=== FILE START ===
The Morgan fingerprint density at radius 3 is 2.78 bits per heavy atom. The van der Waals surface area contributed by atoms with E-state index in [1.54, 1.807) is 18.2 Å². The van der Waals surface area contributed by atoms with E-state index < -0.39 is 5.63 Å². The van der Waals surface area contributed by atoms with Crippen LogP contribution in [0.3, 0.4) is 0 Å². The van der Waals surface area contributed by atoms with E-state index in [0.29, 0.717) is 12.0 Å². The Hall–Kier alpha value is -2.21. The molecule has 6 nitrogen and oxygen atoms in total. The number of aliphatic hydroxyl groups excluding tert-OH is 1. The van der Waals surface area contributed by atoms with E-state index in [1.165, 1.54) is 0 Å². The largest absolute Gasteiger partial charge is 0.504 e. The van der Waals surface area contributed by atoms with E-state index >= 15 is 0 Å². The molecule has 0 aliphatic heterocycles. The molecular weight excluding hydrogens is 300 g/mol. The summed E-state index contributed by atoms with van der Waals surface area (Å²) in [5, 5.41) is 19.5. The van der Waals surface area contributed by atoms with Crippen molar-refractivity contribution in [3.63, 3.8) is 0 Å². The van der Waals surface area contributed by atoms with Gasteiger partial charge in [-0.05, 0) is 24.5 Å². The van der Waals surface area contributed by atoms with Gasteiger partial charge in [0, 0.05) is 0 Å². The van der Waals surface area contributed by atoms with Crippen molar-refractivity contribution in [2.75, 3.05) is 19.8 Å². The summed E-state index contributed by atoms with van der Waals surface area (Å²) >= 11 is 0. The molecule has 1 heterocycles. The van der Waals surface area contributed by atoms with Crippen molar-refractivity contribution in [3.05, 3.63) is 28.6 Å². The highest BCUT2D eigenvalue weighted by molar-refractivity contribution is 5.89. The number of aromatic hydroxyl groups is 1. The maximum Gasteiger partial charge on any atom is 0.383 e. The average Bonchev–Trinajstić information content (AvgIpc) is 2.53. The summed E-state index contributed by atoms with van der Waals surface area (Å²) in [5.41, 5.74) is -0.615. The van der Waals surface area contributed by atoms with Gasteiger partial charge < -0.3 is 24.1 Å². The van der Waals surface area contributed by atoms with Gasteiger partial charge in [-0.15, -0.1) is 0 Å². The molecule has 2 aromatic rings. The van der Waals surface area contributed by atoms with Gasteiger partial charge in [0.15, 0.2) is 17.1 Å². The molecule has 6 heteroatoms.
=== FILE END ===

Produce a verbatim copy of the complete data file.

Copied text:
The Morgan fingerprint density at radius 3 is 2.78 bits per heavy atom. The van der Waals surface area contributed by atoms with E-state index in [1.54, 1.807) is 18.2 Å². The van der Waals surface area contributed by atoms with E-state index < -0.39 is 5.63 Å². The van der Waals surface area contributed by atoms with Crippen LogP contribution in [0.3, 0.4) is 0 Å². The van der Waals surface area contributed by atoms with E-state index in [0.29, 0.717) is 12.0 Å². The Hall–Kier alpha value is -2.21. The molecule has 6 nitrogen and oxygen atoms in total. The number of aliphatic hydroxyl groups excluding tert-OH is 1. The van der Waals surface area contributed by atoms with E-state index in [1.165, 1.54) is 0 Å². The largest absolute Gasteiger partial charge is 0.504 e. The van der Waals surface area contributed by atoms with E-state index >= 15 is 0 Å². The molecule has 0 aliphatic heterocycles. The molecular weight excluding hydrogens is 300 g/mol. The summed E-state index contributed by atoms with van der Waals surface area (Å²) in [5, 5.41) is 19.5. The van der Waals surface area contributed by atoms with Crippen molar-refractivity contribution in [3.63, 3.8) is 0 Å². The van der Waals surface area contributed by atoms with Gasteiger partial charge in [-0.05, 0) is 24.5 Å². The van der Waals surface area contributed by atoms with Gasteiger partial charge in [0, 0.05) is 0 Å². The van der Waals surface area contributed by atoms with Crippen molar-refractivity contribution in [2.75, 3.05) is 19.8 Å². The summed E-state index contributed by atoms with van der Waals surface area (Å²) >= 11 is 0. The molecule has 1 heterocycles. The van der Waals surface area contributed by atoms with Crippen molar-refractivity contribution in [3.05, 3.63) is 28.6 Å². The highest BCUT2D eigenvalue weighted by molar-refractivity contribution is 5.89. The number of aromatic hydroxyl groups is 1. The maximum Gasteiger partial charge on any atom is 0.383 e. The average Bonchev–Trinajstić information content (AvgIpc) is 2.53. The summed E-state index contributed by atoms with van der Waals surface area (Å²) in [5.41, 5.74) is -0.615. The van der Waals surface area contributed by atoms with Gasteiger partial charge < -0.3 is 24.1 Å². The van der Waals surface area contributed by atoms with Gasteiger partial charge in [-0.15, -0.1) is 0 Å². The molecule has 2 aromatic rings. The van der Waals surface area contributed by atoms with Gasteiger partial charge in [0.15, 0.2) is 17.1 Å². The molecule has 6 heteroatoms.